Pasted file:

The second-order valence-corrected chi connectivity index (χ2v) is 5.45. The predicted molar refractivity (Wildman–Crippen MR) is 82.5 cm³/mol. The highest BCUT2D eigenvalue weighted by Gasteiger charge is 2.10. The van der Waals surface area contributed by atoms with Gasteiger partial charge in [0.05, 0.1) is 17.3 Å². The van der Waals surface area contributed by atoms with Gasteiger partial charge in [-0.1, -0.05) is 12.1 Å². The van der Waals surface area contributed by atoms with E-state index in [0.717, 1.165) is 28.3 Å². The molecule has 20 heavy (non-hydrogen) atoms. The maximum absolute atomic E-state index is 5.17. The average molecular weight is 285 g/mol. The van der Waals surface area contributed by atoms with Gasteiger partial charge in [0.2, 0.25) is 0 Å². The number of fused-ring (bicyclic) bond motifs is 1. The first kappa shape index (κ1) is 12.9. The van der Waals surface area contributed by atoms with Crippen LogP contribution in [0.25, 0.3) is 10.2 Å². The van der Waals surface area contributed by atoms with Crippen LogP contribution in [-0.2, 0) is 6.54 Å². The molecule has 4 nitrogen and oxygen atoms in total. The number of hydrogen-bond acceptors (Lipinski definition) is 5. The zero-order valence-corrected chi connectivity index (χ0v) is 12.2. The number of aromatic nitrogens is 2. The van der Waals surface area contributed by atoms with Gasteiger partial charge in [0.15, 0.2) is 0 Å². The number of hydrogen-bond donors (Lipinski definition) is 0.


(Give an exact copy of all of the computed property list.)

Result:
The second-order valence-corrected chi connectivity index (χ2v) is 5.45. The predicted molar refractivity (Wildman–Crippen MR) is 82.5 cm³/mol. The highest BCUT2D eigenvalue weighted by Gasteiger charge is 2.10. The van der Waals surface area contributed by atoms with Gasteiger partial charge in [0.05, 0.1) is 17.3 Å². The van der Waals surface area contributed by atoms with Gasteiger partial charge in [-0.1, -0.05) is 12.1 Å². The van der Waals surface area contributed by atoms with E-state index in [0.717, 1.165) is 28.3 Å². The molecule has 20 heavy (non-hydrogen) atoms. The maximum absolute atomic E-state index is 5.17. The average molecular weight is 285 g/mol. The van der Waals surface area contributed by atoms with Gasteiger partial charge in [0.2, 0.25) is 0 Å². The number of fused-ring (bicyclic) bond motifs is 1. The first kappa shape index (κ1) is 12.9. The van der Waals surface area contributed by atoms with Crippen LogP contribution in [0.25, 0.3) is 10.2 Å². The van der Waals surface area contributed by atoms with Crippen LogP contribution in [-0.2, 0) is 6.54 Å². The molecule has 4 nitrogen and oxygen atoms in total. The number of hydrogen-bond acceptors (Lipinski definition) is 5. The zero-order valence-corrected chi connectivity index (χ0v) is 12.2. The number of aromatic nitrogens is 2. The van der Waals surface area contributed by atoms with Gasteiger partial charge in [0.15, 0.2) is 0 Å². The number of hydrogen-bond donors (Lipinski definition) is 0.